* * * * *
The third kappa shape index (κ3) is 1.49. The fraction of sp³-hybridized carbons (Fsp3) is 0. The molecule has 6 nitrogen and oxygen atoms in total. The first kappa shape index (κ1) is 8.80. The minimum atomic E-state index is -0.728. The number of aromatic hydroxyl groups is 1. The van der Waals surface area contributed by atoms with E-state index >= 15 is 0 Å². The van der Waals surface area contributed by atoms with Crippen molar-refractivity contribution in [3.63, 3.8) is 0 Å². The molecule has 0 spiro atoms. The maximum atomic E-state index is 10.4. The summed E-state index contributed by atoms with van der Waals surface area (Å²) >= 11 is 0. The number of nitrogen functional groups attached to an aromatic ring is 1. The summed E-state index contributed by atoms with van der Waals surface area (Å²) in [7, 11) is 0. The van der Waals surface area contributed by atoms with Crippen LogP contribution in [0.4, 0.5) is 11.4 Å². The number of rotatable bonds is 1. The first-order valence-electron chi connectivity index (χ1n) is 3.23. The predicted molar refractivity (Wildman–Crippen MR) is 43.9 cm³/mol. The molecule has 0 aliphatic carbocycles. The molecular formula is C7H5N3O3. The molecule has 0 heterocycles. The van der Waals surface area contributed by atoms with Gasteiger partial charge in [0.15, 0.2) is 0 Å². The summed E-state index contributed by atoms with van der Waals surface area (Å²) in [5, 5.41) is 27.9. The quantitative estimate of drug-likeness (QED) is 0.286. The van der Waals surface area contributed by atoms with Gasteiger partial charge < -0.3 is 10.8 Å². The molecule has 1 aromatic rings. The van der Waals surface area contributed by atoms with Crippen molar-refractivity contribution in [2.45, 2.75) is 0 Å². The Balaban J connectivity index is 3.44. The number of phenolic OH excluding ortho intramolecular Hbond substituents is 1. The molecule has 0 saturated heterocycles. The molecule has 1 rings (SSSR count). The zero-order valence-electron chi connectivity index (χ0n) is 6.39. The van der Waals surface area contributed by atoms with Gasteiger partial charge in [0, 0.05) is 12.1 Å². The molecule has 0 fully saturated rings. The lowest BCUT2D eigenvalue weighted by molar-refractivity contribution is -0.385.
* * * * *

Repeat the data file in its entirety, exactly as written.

The third kappa shape index (κ3) is 1.49. The fraction of sp³-hybridized carbons (Fsp3) is 0. The molecule has 6 nitrogen and oxygen atoms in total. The first kappa shape index (κ1) is 8.80. The minimum atomic E-state index is -0.728. The number of aromatic hydroxyl groups is 1. The van der Waals surface area contributed by atoms with E-state index >= 15 is 0 Å². The van der Waals surface area contributed by atoms with Crippen molar-refractivity contribution in [3.63, 3.8) is 0 Å². The molecule has 0 spiro atoms. The maximum atomic E-state index is 10.4. The summed E-state index contributed by atoms with van der Waals surface area (Å²) >= 11 is 0. The number of nitrogen functional groups attached to an aromatic ring is 1. The summed E-state index contributed by atoms with van der Waals surface area (Å²) in [7, 11) is 0. The van der Waals surface area contributed by atoms with Crippen LogP contribution in [0.4, 0.5) is 11.4 Å². The number of rotatable bonds is 1. The first-order valence-electron chi connectivity index (χ1n) is 3.23. The predicted molar refractivity (Wildman–Crippen MR) is 43.9 cm³/mol. The molecule has 0 aliphatic carbocycles. The molecular formula is C7H5N3O3. The molecule has 0 heterocycles. The van der Waals surface area contributed by atoms with Gasteiger partial charge in [0.15, 0.2) is 0 Å². The summed E-state index contributed by atoms with van der Waals surface area (Å²) in [5, 5.41) is 27.9. The quantitative estimate of drug-likeness (QED) is 0.286. The van der Waals surface area contributed by atoms with Gasteiger partial charge < -0.3 is 10.8 Å². The molecule has 1 aromatic rings. The van der Waals surface area contributed by atoms with Crippen molar-refractivity contribution in [2.45, 2.75) is 0 Å². The Balaban J connectivity index is 3.44. The number of phenolic OH excluding ortho intramolecular Hbond substituents is 1. The molecule has 0 saturated heterocycles. The molecule has 1 rings (SSSR count). The zero-order valence-electron chi connectivity index (χ0n) is 6.39. The van der Waals surface area contributed by atoms with Gasteiger partial charge in [0, 0.05) is 12.1 Å². The molecule has 0 fully saturated rings. The lowest BCUT2D eigenvalue weighted by molar-refractivity contribution is -0.385.